Where do you recruit future workers?

To fill some of the 259,200 job vacancies, perhaps it’s time to look at the inactive (“inactive”) over 15s, people who don’t have work and aren’t looking for one, thousand and one reasons , including age, studies, salary, professional constraints, family constraints, etc.

According to the latest data from Statistics Canada, there were 2.6 million inactive people, or 36.6% of the total population aged 15 and over, as of last March. Forget about 70 and older.

However, there remains a pool of 1.5 million inactive people aged 15 to 69.

Here is the number of inactive people by age group with the percentage they represent in their respective groups.

  • 15-19 years: 195,000 (45.3%)
  • 20-24 years: 122,000 (25.7%)
  • 25-54: 348,500 (10.6%)
  • 55-59: 127,200 (21.1%)
  • 60-64: 300,900 (48.4%)
  • 65-69: 426,100 (77.7%)
  • 70+: 1,087,000 (93%)

If part of the inactive would enter the labor market, it would help alleviate labor shortages.

Compared to the number of inactive people listed in February 2020, the last month that the economy was at full capacity just before the outbreak of the COVID-19 pandemic, I found that last March among the 20-24- Year-olds had a higher percentage of inactive (+5.5 percentage points), 60-64 year-olds (+2.2 percentage points) and 65-69 year-olds (+1 point).

Which is of course negative in view of the current labor shortage.

On the other hand, the share of non-employed in the main employed category, ie among those aged 25 to 54, has decreased somewhat (-1.1 percentage points).

There is also good news for those aged 55 to 59, where the inactivity rate has fallen by 3.7 percentage points compared to February 2020.

Serious lack of employees

The labor shortage is hitting Quebec hard. Very strong. At the end of March, Statistics Canada reported that there were 259,200 job vacancies in our area.

That’s twice as many as just 18 months ago, when Quebec had 127,860 job vacancies in December 2020.

And to say that in the same period from December 2020 to March 2022, 131,300 jobs were created and takers found in Quebec.

The vacancy rate, which is the number of vacancies in relation to labor demand (filled positions versus unfilled positions), reached 6.7% last March, the second-highest rate in Canada. Only British Columbia does worse than us with a vacancy rate of 7.3%.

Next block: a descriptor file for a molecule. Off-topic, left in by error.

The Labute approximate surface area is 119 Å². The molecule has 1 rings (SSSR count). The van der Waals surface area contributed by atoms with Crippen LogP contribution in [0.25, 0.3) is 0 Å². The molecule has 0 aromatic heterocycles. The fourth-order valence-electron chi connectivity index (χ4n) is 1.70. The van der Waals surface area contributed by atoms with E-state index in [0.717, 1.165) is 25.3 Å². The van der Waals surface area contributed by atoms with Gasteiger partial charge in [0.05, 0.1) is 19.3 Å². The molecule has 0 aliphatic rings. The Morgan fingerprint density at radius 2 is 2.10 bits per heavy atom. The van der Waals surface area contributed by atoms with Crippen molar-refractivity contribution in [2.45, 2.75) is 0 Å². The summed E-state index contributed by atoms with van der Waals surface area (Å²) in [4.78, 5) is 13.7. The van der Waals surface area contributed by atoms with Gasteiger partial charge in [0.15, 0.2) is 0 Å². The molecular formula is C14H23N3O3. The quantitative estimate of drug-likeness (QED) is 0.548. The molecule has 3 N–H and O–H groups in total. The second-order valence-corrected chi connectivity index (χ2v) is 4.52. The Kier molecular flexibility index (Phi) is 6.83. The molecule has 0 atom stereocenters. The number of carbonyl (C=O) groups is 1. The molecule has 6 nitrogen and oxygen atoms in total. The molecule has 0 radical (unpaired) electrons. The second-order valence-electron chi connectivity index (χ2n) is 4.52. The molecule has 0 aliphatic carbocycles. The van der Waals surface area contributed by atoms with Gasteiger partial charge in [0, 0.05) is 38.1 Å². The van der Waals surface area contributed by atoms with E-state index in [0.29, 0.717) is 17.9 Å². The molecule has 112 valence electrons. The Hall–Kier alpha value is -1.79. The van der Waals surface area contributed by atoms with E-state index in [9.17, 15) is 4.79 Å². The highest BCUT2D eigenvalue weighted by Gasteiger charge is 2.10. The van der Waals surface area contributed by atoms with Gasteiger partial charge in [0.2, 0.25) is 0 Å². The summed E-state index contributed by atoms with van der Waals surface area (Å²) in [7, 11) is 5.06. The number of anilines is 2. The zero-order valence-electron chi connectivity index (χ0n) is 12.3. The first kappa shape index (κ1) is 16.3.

The labor shortage problem is very serious in the province. All of Quebec is a loser as this is a serious constraint on the growth of our businesses, our productivity and the overall Quebec economy.

Labor shortages affect all sectors of the economy, of which the following are most affected according to the latest available data on the number of job vacancies:

  • Accommodation and catering services: 35,160
  • Health care and social assistance: 35,045
  • Production: 31,565
  • Retail: 29,515
  • Professional and Technical Services: 17,655
  • Administrative services, support, etc. : 14,995
  • Built: 14,890

Aside from the “inactive” pool, where could we find labor to fill a majority of the vacancies?

unemployed and welfare recipients

While 259,200 jobs were open in March, the number of unemployed was 208,300.

I dare to think that it would be possible to draw on this vast pool of unemployed people to fill tens of thousands of vacancies based on the skills required.

We are no longer in the time of the COVID-19 pandemic, when many “unemployed” people “paid” more to stay at home thanks to a CERB (Canadian Emergency Response) that was more generous than that offered by several companies Salary.

Another pool where it would probably be possible to recruit potential workers? Let’s look at the side of welfare recipients who can freely return to the labor market.

According to the Ministry of Labour, Employment and Social Solidarity, 83,440 welfare recipients are currently able to work again. Add to that another potential pool of 46,500 applicants who will eventually be able to return to the labor market when their temporary restrictions end.


As another solution to solving the problem of labor shortages, several interlocutors call for the Quebec government to increase the annual number of immigrants. But this is a long-term measure.

Take the Quebec Employers Council (CPQ). To address the issues related to population aging and labor needs, the CPQ recommends the following actions:

  • Raising permanent immigration thresholds, with more efficient selection to match labor market needs, and with shorter delays in processing applications.
  • Strengthening and effectiveness of the mechanisms for recognizing the skills and competences of immigrants.
  • Review the temporary foreign worker program rules by facilitating the arrival of workers who can meet employers’ needs by relaxing administrative requirements and expediting the processing of program applications.
  • Facilitate the access of temporary foreign workers to permanent residence.
  • Help SMEs access and integrate this workforce.
  • Implement real regional integration policies.
  • Attract and retain international students.

The CPQ also recognizes that we must rely on Francophone or Francophile immigration. And, he adds, ensuring an adequate supply of franking courses before and after immigrants arrive in Quebec, so as not to deprive themselves of talented and interesting candidates because of their previous ignorance of the language.

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